these matters without anyone’s assistance. It is the idea of
offering them new ways to despise us that is the real challenge.
Of course, I also recognized that it was a task which needed to be
handled with some delicacy, since the kids these days are so very
sensitive. Where they got such sensitivity I cannot even guess. I
can assure you of this much however: it certainly wasn’t from us.
In college we never had a safe place where we could nestle up
snuggly with our petty political compatriots in a vicious, snapping,
defensive little circle and comfort each other by tracing every
failure and discontent in our lives back to evil old white
heterosexual males in suits. And, we never received
encouragement from the faculty and administration to seek out
offense in everything anyone might say or do, either on our own
behalf or, more nobly, on behalf of others.
Nonetheless, I thought if there was any hope of ramping up their
distaste for rational thought—assuming they haven’t tapped out
entirely already—it might best be accomplished by first
recognizing and then openly admitting that whatever burden we
bore through life was due merely to our own stubborn way of
thinking about things. Our view—to which we still cling
unnecessarily (Time being what it is)—is shamefully revealed in a
single foul concept. Conveniently, that foul concept is captured in
a single archaic word: discernment.
Discernment is becoming increasing irrelevant in this rapidly
evolving world. Since the word is never uttered, it is neither
pondered nor even considered. But, it is not only unspoken, it is
unrecognized and, from every indication—with the groundswell
enthusiasm for Hive-mentality—soon to be rendered obsolete. In
brief, discernment is a useless concept which serves no purpose
to emerging generations. For them the function of either the word
or the concept it encompasses is unimaginable. Of course, all that
is so universally and readily accepted at this point that it seems
peculiar to mention it at all.
Still, I’ve had some difficulty accepting the inevitable because, in
my mind, discernment and the archaic concept Liberty are so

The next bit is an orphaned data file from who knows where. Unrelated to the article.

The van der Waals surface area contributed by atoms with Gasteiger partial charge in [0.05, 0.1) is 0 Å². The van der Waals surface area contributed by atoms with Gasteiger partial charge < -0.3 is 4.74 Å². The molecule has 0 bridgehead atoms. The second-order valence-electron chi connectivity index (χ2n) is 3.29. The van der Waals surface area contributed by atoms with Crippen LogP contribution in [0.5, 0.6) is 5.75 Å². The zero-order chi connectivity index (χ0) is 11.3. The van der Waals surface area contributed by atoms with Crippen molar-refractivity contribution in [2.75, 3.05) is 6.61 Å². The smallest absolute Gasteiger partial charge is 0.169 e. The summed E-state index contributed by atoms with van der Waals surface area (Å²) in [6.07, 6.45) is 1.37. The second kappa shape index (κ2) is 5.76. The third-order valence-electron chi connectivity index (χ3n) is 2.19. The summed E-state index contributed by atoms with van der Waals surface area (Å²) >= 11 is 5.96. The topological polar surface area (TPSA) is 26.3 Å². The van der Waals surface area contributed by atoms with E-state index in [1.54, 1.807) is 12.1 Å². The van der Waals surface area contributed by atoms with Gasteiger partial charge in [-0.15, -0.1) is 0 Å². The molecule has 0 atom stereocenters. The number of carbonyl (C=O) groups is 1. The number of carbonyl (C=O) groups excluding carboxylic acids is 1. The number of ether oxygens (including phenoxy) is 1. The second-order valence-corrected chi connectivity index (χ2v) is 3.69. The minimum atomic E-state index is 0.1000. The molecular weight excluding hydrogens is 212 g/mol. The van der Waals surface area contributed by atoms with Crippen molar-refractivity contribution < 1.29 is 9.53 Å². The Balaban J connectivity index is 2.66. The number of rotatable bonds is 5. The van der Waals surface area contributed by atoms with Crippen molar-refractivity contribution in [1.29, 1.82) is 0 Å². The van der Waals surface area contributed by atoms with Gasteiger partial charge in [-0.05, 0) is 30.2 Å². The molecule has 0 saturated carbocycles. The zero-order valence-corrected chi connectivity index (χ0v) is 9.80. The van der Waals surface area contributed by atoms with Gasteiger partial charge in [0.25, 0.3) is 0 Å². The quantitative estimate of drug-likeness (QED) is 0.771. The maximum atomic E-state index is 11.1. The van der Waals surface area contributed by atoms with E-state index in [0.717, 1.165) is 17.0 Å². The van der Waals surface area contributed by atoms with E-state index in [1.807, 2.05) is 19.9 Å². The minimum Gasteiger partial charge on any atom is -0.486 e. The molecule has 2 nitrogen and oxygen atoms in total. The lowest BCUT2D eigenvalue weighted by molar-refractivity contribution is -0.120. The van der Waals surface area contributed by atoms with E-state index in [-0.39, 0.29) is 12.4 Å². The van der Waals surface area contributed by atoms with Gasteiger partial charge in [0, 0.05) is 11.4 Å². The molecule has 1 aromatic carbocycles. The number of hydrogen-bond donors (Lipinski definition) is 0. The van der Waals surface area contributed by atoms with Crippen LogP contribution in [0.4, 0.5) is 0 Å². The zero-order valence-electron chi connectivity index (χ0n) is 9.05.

closely linked. The only reason I bring it up is so that ever-
emerging future generations might glance over their shrugging
shoulders, down upon us, if only by chance—should they have
the time to gaze down upon us at all—and find further evidence of
our relentless foolishness. I say these things strictly for
entertainment purposes only.
Unfortunately, if our generation has anything of real value to pass
down to generations that follow it is that rusty old relic
discernment in all of its various despicable forms: independent
thought, individualism, cynicism, criticism, sarcasm, good-natured
jibing, and intolerance (recognition that there must be some
things out there that are still just plain unacceptable). My fear is
that, such concepts never having been put into their heads—and
with so little room left in there, after gorging themselves on
pixelated violence and puerile political nonsense—that the
importance, the value, the necessity of discernment, as so much
that is good in this world, is either immediately understood or
simply can not be explained. (Yet, I shall try.)
Let me state directly that if I thought for one moment that it would
harm these future kids in any way to look at things with a cold eye
for a change and possibly, by way of that new experience, free
themselves of the tyranny of mindless devotion to vague hopes,
misconceptions, self-imposed ignorance, and feel-good
ideologies, I’d go no further. I would not attempt to do what I am
about to attempt to do because, it would just be so much easier
for me not to.
As it is, I’ll have to ride the brakes pretty hard throughout. From
past painful experience I know that calling a moron a moron to his
face only leads to broken noses.
Of course my concern is not merely for the most immediate
generation, but also for generations yet unborn. I want to be sure
they each have the opportunity to look at who we were and what
we have done and find what humor they can in our antics, or at
very least ammo enough for derision.
On the personal front, I have to admit that I am having some
difficulty with the fact that nothing I have done in this world—either
as a mediocre artist, so-called writer, or ne’er do well with no
marketable skills whatsoever—has any real or lasting value.
Nevertheless… as they say.
In truth, my greatest accomplishment was swindling my dear and
trusting wife out of twenty dollars by betting her that a French
carpenter would not place drawer pulls on his otherwise finished
cabinetry within a year. Even with the knowledge that being
French-born provided her, she took that bet. And I think we both
learned a thing or two in that process. For example, I learned that
it is only with some distance on certain matters that we may gain
That admission does not make all of what I am about to say sour
grapes. Admittedly, some is. But, in large part, I recognize the
futility of offering direction to the Children of the Hive, who—their
thoughts provided for them—have little or no need for a thing like
Still, you’d think I’d have greater compassion for those Children
for, like them, I’ve managed to live a life devoid of any deeper
meaning. Either way, I mean well. Without giving it thought it
probably does not deserve, this simple observation is the best I
can offer, while still maintaining any semblance of phony-baloney